• Charlie from wmass
    Charlie from wmass Member Posts: 4,216

    adjusting the burner requires an analyzer. It can not be done by ear or eye. The proper tools in the hands of a trained person will take care of your issue.
    Cost is what you spend , value is what you get.

    cell # 413-841-6726
  • Patchogue Phil_2
    Patchogue Phil_2 Member Posts: 303
    edited December 2010
    air in fuel
    1. bad pump gasket or wrong/mis-oriented gasket

    2. bad pump diaphragm
    3. partial blockage in fuel line - blow out the line back to tank
    4. clogged fuel filter
    5. filter gasket letting in air
    6. airguide missing
    7. transformer gasket leaking air - does not cause fuel leak,  but not good

    8. oil valve not open/clogged

    9. Do you have an installed vacuum gauge on the fuel line?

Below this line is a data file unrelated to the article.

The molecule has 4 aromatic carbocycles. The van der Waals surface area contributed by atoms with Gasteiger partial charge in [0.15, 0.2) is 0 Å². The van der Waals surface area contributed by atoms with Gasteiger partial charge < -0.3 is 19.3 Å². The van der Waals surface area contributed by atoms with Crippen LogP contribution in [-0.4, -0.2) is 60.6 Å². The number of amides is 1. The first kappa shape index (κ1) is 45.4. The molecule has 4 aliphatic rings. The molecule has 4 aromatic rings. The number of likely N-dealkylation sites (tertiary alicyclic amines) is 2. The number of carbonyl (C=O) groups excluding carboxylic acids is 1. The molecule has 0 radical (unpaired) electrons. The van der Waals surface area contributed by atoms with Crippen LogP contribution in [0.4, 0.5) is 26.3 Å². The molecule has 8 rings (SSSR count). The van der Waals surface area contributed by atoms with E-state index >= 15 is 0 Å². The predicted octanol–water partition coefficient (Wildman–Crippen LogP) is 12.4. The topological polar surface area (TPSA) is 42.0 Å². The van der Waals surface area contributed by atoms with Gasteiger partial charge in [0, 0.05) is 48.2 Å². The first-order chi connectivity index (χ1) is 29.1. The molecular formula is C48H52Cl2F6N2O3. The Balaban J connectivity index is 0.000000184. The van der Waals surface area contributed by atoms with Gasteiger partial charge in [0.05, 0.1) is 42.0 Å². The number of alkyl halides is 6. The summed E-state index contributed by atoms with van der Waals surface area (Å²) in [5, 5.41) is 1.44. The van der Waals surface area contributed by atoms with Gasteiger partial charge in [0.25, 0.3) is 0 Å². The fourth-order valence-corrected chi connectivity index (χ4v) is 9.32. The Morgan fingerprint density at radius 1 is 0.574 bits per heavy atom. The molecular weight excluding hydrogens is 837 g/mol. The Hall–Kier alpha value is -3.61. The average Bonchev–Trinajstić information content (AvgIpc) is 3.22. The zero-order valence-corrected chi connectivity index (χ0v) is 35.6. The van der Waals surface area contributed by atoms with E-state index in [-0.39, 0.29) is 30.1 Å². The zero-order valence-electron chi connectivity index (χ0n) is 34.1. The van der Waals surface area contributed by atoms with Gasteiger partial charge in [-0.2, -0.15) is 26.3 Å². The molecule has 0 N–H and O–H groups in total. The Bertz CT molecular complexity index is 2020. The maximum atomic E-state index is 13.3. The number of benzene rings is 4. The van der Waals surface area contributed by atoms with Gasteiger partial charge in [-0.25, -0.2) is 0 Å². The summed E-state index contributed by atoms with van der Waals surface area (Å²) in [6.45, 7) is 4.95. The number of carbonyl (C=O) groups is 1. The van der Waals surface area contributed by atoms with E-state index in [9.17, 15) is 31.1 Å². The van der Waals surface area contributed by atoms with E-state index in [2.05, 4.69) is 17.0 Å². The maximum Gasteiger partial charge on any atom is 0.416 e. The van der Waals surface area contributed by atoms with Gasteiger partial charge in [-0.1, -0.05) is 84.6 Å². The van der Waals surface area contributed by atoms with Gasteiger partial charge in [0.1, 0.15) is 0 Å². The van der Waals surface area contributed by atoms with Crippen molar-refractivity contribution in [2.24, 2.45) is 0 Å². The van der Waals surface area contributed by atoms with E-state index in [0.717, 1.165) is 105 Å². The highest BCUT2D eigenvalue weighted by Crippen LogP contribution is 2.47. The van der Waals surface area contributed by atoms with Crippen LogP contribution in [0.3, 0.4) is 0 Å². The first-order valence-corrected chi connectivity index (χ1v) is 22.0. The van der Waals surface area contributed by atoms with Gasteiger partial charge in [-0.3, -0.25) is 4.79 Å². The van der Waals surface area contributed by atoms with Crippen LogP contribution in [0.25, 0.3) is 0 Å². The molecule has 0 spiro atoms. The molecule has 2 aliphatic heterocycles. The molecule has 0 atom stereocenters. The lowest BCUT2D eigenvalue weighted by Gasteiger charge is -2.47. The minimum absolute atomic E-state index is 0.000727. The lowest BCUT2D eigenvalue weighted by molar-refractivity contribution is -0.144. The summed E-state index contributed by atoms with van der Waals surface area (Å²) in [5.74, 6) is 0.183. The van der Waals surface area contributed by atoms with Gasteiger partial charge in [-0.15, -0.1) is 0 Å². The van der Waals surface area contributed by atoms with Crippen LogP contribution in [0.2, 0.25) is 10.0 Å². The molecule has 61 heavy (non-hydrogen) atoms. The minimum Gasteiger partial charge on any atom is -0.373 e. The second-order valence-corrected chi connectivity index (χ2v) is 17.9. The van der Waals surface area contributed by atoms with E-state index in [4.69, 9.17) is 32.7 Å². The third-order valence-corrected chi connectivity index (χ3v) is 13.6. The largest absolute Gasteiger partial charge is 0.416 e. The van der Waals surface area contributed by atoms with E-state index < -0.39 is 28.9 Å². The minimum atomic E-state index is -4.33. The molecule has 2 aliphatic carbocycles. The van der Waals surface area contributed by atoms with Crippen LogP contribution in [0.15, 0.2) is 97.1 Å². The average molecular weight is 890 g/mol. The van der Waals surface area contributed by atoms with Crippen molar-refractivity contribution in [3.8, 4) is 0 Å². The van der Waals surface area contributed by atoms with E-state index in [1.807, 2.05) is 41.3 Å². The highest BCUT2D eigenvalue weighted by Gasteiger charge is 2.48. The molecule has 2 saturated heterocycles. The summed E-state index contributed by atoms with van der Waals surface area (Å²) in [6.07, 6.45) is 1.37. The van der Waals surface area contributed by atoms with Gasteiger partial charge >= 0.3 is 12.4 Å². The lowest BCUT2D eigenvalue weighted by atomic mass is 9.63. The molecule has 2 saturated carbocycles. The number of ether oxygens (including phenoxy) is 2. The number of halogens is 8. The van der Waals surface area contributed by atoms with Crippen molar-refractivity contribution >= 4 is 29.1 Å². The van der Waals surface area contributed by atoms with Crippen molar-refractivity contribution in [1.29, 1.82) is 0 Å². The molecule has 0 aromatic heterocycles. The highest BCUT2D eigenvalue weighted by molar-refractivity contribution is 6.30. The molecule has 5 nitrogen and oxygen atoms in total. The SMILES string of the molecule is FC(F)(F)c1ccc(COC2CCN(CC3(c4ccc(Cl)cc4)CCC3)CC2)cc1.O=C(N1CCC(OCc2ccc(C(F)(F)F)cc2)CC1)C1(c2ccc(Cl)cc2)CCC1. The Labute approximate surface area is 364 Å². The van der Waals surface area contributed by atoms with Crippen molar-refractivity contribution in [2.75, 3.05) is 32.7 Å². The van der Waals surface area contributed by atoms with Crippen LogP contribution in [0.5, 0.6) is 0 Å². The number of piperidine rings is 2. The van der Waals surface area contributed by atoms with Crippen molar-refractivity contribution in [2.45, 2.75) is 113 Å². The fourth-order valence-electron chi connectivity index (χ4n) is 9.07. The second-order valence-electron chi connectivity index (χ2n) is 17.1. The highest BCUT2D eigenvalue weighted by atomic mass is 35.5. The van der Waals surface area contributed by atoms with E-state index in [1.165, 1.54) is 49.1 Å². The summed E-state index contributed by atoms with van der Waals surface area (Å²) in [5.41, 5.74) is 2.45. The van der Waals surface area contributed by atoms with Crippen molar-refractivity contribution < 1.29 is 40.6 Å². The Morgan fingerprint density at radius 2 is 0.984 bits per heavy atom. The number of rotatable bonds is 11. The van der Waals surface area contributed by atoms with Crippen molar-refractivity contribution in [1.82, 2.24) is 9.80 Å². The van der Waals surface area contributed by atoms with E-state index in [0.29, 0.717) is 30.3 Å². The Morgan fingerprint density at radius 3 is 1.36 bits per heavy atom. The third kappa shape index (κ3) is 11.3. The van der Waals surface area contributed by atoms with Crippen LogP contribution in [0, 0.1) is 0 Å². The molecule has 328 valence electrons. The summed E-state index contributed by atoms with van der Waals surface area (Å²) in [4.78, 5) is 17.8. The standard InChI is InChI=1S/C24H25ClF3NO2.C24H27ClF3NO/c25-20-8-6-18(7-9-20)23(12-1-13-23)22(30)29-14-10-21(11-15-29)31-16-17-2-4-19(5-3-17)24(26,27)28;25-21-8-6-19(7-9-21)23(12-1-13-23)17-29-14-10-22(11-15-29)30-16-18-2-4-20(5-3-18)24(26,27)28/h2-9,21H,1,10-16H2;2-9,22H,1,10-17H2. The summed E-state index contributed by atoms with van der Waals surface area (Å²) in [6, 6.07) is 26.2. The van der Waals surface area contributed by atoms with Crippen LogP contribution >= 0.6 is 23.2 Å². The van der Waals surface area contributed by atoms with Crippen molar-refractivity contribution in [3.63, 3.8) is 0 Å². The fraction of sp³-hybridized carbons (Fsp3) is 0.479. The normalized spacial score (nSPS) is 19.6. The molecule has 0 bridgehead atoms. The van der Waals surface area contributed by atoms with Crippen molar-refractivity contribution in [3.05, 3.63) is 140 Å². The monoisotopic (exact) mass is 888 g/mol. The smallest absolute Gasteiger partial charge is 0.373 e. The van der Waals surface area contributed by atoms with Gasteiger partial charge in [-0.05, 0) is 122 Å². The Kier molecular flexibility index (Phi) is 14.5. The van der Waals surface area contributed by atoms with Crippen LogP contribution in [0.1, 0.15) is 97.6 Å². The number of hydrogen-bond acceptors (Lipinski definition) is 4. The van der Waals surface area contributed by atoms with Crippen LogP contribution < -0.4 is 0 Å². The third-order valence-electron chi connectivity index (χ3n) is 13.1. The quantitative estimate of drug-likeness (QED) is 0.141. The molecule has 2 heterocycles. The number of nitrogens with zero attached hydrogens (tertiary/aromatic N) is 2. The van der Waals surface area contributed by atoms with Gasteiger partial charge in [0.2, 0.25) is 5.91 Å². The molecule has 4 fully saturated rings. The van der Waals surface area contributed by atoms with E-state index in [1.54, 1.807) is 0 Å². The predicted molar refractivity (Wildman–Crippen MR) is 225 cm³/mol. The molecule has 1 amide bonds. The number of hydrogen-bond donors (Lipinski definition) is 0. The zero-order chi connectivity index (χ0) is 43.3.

• kpg2010
    kpg2010 Member Posts: 9
    "Z" dimension

    Are you sure your "Z" dimension is set properly? The distance from the nozzle face to the combustion head flat surface. Not properly set will cause delayed ignition.
  • jcamp
    jcamp Member Posts: 27
    Beckett burner banging real bad

    Again thanks for all your help. When I left today burner was doing good, very little banging. Came home and it's banging again..I'm going to try all  the suggestions on here one at a time and see what happens. First I'm going to change the flue pipe and cut down the 8' adapter so most of it is in chimney and all that is outside is the 6' piece. The chimney is a 8" clay pipe. Someone here suggested getting a serviceman with the right equipment to set up burner. So far had 3 oil burner repair men here and it's still banging, none could figure it out.